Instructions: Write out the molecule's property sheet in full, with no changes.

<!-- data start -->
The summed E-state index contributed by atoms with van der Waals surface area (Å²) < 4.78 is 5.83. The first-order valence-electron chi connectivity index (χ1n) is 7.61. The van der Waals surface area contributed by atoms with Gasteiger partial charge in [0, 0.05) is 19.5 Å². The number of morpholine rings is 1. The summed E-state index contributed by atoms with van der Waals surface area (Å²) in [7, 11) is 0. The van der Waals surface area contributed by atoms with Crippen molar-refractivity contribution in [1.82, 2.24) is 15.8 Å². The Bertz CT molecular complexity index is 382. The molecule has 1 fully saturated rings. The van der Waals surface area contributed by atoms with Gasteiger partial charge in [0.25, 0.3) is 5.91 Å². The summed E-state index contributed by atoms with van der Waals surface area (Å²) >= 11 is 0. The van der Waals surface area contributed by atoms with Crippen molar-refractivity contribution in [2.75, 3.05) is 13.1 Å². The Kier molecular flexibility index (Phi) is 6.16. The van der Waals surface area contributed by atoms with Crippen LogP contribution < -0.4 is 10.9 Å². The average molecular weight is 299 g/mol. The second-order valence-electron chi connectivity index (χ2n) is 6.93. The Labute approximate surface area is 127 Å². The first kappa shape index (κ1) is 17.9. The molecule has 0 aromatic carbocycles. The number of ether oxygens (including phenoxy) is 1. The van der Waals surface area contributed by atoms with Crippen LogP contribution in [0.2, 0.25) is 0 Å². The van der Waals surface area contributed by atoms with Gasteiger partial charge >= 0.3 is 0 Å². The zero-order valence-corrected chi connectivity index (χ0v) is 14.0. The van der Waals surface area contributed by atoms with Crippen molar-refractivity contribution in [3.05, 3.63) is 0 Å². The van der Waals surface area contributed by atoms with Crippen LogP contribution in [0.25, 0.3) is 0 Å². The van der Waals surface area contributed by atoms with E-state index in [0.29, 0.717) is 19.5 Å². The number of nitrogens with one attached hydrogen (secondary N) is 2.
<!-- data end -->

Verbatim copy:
The summed E-state index contributed by atoms with van der Waals surface area (Å²) < 4.78 is 5.83. The first-order valence-electron chi connectivity index (χ1n) is 7.61. The van der Waals surface area contributed by atoms with Gasteiger partial charge in [0, 0.05) is 19.5 Å². The number of morpholine rings is 1. The summed E-state index contributed by atoms with van der Waals surface area (Å²) in [7, 11) is 0. The van der Waals surface area contributed by atoms with Crippen molar-refractivity contribution in [1.82, 2.24) is 15.8 Å². The Bertz CT molecular complexity index is 382. The molecule has 1 fully saturated rings. The van der Waals surface area contributed by atoms with Gasteiger partial charge in [0.25, 0.3) is 5.91 Å². The summed E-state index contributed by atoms with van der Waals surface area (Å²) >= 11 is 0. The van der Waals surface area contributed by atoms with Crippen molar-refractivity contribution in [2.75, 3.05) is 13.1 Å². The Kier molecular flexibility index (Phi) is 6.16. The van der Waals surface area contributed by atoms with Crippen LogP contribution < -0.4 is 10.9 Å². The average molecular weight is 299 g/mol. The second-order valence-electron chi connectivity index (χ2n) is 6.93. The Labute approximate surface area is 127 Å². The first kappa shape index (κ1) is 17.9. The molecule has 0 aromatic carbocycles. The number of ether oxygens (including phenoxy) is 1. The van der Waals surface area contributed by atoms with Crippen LogP contribution in [0.2, 0.25) is 0 Å². The van der Waals surface area contributed by atoms with Gasteiger partial charge >= 0.3 is 0 Å². The zero-order valence-corrected chi connectivity index (χ0v) is 14.0. The van der Waals surface area contributed by atoms with Crippen molar-refractivity contribution in [3.05, 3.63) is 0 Å². The van der Waals surface area contributed by atoms with Crippen LogP contribution in [0.25, 0.3) is 0 Å². The van der Waals surface area contributed by atoms with E-state index in [0.29, 0.717) is 19.5 Å². The number of nitrogens with one attached hydrogen (secondary N) is 2.